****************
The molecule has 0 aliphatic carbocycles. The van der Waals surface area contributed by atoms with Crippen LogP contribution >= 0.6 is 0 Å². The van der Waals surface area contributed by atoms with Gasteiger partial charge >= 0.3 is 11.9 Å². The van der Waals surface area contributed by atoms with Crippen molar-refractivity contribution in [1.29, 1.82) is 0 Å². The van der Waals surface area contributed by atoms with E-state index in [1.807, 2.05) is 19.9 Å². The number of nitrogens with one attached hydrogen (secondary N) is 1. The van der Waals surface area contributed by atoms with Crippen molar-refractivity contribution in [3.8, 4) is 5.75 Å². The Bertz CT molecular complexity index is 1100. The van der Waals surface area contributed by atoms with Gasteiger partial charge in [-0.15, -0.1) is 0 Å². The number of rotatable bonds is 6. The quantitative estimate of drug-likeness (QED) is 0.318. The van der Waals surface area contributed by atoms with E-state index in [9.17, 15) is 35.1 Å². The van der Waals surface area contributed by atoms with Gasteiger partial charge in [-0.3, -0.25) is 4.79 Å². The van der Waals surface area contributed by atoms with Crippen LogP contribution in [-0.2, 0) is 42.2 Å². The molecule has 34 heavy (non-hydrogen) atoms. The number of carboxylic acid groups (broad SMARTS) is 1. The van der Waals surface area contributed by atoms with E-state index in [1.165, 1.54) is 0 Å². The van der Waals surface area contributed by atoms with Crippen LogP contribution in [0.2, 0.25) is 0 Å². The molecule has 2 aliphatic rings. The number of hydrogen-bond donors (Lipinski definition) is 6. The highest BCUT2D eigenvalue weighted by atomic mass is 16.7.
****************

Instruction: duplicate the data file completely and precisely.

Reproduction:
The molecule has 0 aliphatic carbocycles. The van der Waals surface area contributed by atoms with Crippen LogP contribution >= 0.6 is 0 Å². The van der Waals surface area contributed by atoms with Gasteiger partial charge >= 0.3 is 11.9 Å². The van der Waals surface area contributed by atoms with Crippen molar-refractivity contribution in [1.29, 1.82) is 0 Å². The van der Waals surface area contributed by atoms with E-state index in [1.807, 2.05) is 19.9 Å². The number of nitrogens with one attached hydrogen (secondary N) is 1. The van der Waals surface area contributed by atoms with Crippen molar-refractivity contribution in [3.8, 4) is 5.75 Å². The Bertz CT molecular complexity index is 1100. The van der Waals surface area contributed by atoms with Gasteiger partial charge in [-0.15, -0.1) is 0 Å². The number of rotatable bonds is 6. The quantitative estimate of drug-likeness (QED) is 0.318. The van der Waals surface area contributed by atoms with E-state index in [9.17, 15) is 35.1 Å². The van der Waals surface area contributed by atoms with Gasteiger partial charge in [-0.3, -0.25) is 4.79 Å². The van der Waals surface area contributed by atoms with Crippen LogP contribution in [-0.2, 0) is 42.2 Å². The molecule has 34 heavy (non-hydrogen) atoms. The number of carboxylic acid groups (broad SMARTS) is 1. The van der Waals surface area contributed by atoms with E-state index in [1.165, 1.54) is 0 Å². The van der Waals surface area contributed by atoms with Crippen LogP contribution in [0.2, 0.25) is 0 Å². The molecule has 2 aliphatic rings. The number of hydrogen-bond donors (Lipinski definition) is 6. The highest BCUT2D eigenvalue weighted by atomic mass is 16.7.